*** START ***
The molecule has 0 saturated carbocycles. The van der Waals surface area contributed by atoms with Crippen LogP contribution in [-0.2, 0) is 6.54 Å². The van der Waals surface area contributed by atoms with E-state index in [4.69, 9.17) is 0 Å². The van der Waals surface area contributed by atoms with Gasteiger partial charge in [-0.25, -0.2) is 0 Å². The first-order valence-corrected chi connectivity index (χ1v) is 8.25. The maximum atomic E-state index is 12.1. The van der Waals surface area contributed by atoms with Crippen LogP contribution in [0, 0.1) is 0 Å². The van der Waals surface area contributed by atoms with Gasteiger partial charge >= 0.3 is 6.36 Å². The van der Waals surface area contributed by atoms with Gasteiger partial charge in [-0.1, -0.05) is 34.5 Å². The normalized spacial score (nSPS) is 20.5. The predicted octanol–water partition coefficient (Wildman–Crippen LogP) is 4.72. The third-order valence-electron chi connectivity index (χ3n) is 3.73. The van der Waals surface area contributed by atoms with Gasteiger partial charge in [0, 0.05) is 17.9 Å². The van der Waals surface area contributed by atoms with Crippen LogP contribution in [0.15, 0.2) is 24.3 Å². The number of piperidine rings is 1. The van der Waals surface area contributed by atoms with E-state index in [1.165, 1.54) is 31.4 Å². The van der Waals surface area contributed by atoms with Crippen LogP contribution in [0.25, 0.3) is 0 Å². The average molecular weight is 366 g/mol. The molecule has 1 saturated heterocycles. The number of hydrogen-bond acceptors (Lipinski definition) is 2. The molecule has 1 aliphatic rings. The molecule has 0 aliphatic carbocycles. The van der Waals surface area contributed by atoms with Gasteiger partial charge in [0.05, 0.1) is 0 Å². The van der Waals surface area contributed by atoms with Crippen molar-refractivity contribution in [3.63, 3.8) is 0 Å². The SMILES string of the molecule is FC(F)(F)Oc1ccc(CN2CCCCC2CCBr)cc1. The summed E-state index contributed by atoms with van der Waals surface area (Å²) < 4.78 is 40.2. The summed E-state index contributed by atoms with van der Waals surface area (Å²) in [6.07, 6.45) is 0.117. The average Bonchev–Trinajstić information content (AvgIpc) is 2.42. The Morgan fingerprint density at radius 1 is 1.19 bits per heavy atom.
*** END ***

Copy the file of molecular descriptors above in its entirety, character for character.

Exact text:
The molecule has 0 saturated carbocycles. The van der Waals surface area contributed by atoms with Crippen LogP contribution in [-0.2, 0) is 6.54 Å². The van der Waals surface area contributed by atoms with E-state index in [4.69, 9.17) is 0 Å². The van der Waals surface area contributed by atoms with Gasteiger partial charge in [-0.25, -0.2) is 0 Å². The first-order valence-corrected chi connectivity index (χ1v) is 8.25. The maximum atomic E-state index is 12.1. The van der Waals surface area contributed by atoms with Crippen LogP contribution in [0, 0.1) is 0 Å². The van der Waals surface area contributed by atoms with Gasteiger partial charge >= 0.3 is 6.36 Å². The van der Waals surface area contributed by atoms with Gasteiger partial charge in [-0.1, -0.05) is 34.5 Å². The normalized spacial score (nSPS) is 20.5. The predicted octanol–water partition coefficient (Wildman–Crippen LogP) is 4.72. The third-order valence-electron chi connectivity index (χ3n) is 3.73. The van der Waals surface area contributed by atoms with Gasteiger partial charge in [0, 0.05) is 17.9 Å². The van der Waals surface area contributed by atoms with Crippen LogP contribution in [0.15, 0.2) is 24.3 Å². The number of piperidine rings is 1. The van der Waals surface area contributed by atoms with E-state index in [1.165, 1.54) is 31.4 Å². The van der Waals surface area contributed by atoms with Crippen LogP contribution in [0.25, 0.3) is 0 Å². The average molecular weight is 366 g/mol. The molecule has 1 saturated heterocycles. The number of hydrogen-bond acceptors (Lipinski definition) is 2. The molecule has 1 aliphatic rings. The molecule has 0 aliphatic carbocycles. The van der Waals surface area contributed by atoms with Gasteiger partial charge in [0.05, 0.1) is 0 Å². The van der Waals surface area contributed by atoms with Crippen molar-refractivity contribution in [3.63, 3.8) is 0 Å². The SMILES string of the molecule is FC(F)(F)Oc1ccc(CN2CCCCC2CCBr)cc1. The summed E-state index contributed by atoms with van der Waals surface area (Å²) < 4.78 is 40.2. The summed E-state index contributed by atoms with van der Waals surface area (Å²) in [6.07, 6.45) is 0.117. The average Bonchev–Trinajstić information content (AvgIpc) is 2.42. The Morgan fingerprint density at radius 1 is 1.19 bits per heavy atom.